Tethered Dreams

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This post is a combo. In the first place, it is a somewhat affable suggestion about what really ought to be on your shopping list this Christmas if, as it ought to, the list of people you are shopping for contains some readers. Far be it from me to tell you what to do in this already busy season — but I merely want to save you time. And help to save the West while at it.

My second point is a brief review. The first book in the Ashtown Burial series is The Dragon’s Tooth, which is also out in paperback. The second is called The Drowned Vault. The third (which I have read in manuscript) is currently being edited by Random House as Empire of Bones. This whole project is a series of five, so there will be two more books coming after that. The fourth is tentatively titled Green Eggs and Ham, and the fifth is The Velveteen Rabbit. Actually, with regard to the last two, I am not as confident about the titles as I sounded.

The set-up is this. In The Dragon’s Tooth, two young quasi-orphans (their father is dead, and their mother is in a coma) are swept up into a secret society, founded by St. Brendan the explorer monk, that their parents had one time been connected with. The secret society is one dedicated to exploration and discovery, combined with all sorts of stuff that are definitely on the weird or paranormal side. In this first book, Cyrus and Antigone are inducted into the society, and have to establish themselves in it. In the process, they make friends and they make enemies. Even though the society technically represents “the good guys,” it has been around long enough to have gone to seed in many respects. Some of its members are just lazy, some of them have gone over to the darkness, and some of them are the faithful remnant. An astute reader can pick up on the fact that this institutional framework mirrors the history of the Church.

In The Drowned Vault, Cyrus and Antigone become full-fledged antagonists against the villain, one Dr. Phoenix, who at the end of the first book captured the dragon’s tooth that Cyrus had inherited from Billy Bones, the one who had gotten them into Ashtown in the first place. The good guys are scrambling to put together a coalition capable of withstanding the assault that they know Phoenix to be preparing. Part of this means they must harken back to an earlier good guy of Ashtown, Capt. John Smith (yes, of Pocohantas fame), who had successfully checkmated the villains in an earlier round of the perennial battle. John Smith is also, as it happens, an ancestor of Cyrus and Antigone, and you can catch a glimpse of him on the cover. He barrels back into the fray, much as Merlin does in That Hideous Strength.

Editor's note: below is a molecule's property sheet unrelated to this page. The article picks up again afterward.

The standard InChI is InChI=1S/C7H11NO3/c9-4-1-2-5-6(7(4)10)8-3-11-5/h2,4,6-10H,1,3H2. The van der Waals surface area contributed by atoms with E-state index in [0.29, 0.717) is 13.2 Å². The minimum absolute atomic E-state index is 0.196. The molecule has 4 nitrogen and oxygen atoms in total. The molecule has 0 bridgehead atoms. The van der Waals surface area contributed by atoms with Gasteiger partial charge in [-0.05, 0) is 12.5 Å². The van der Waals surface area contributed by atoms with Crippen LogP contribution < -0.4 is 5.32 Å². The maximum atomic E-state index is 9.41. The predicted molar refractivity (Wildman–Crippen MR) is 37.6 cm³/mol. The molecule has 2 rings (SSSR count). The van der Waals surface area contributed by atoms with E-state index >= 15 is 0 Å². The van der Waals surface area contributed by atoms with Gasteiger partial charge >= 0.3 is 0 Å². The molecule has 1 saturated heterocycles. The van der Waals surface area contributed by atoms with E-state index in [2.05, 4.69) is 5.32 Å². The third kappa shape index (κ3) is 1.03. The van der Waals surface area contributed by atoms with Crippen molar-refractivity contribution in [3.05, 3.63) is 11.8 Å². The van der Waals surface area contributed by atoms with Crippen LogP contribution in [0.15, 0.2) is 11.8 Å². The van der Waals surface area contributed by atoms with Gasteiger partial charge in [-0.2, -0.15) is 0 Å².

I won’t tell you about Empire of Bones, other than to say everything keeps ramping up. If it keeps going at this rate, I wouldn’t be surprised if the fourth book bursts into flames in your hands as you try to read it.

The third thing I want to say is this. Nate’s writing is good, really good. In fact, this is one of my father’s “complaints” about it. He says that it is like reading Kipling — he says that the writing is so consistently good throughout that it makes you want to say woof and take a breather. He would prefer (or so he says) some roughage, some breathing space. But I don’t think he really thinks that — it is just a way of making the observation that some writing is really dense and good, like cheesecake, and other writing is good in other ways, like angelfood cake. Angelfood never makes you say woof. These are page-turners, and you can breathe when you are done.

But having mentioned Kipling, let me draw out a final application. We live in a time when young people need food for their souls. That food has to come from a definite place, from a particular kitchen — and a cook who knows how to be dogmatic about recipes, but also where to be creative with recipes. In these postmodern times, it is easy for those who emphasize narrative and story and creative voices to simply assert (without proving anything they say, because proving things isn’t their bag) that this necessitates some sort of ironic detachment that floats over everything. But creativity without rock solid convictions is simply giving way to untethered weird dreams. No, in these books, the weird dreams are tethered, and are tethered in just the way that young readers today need. It may be some years before many of them figure out why they know certain things the way they do, but they really will know them. 

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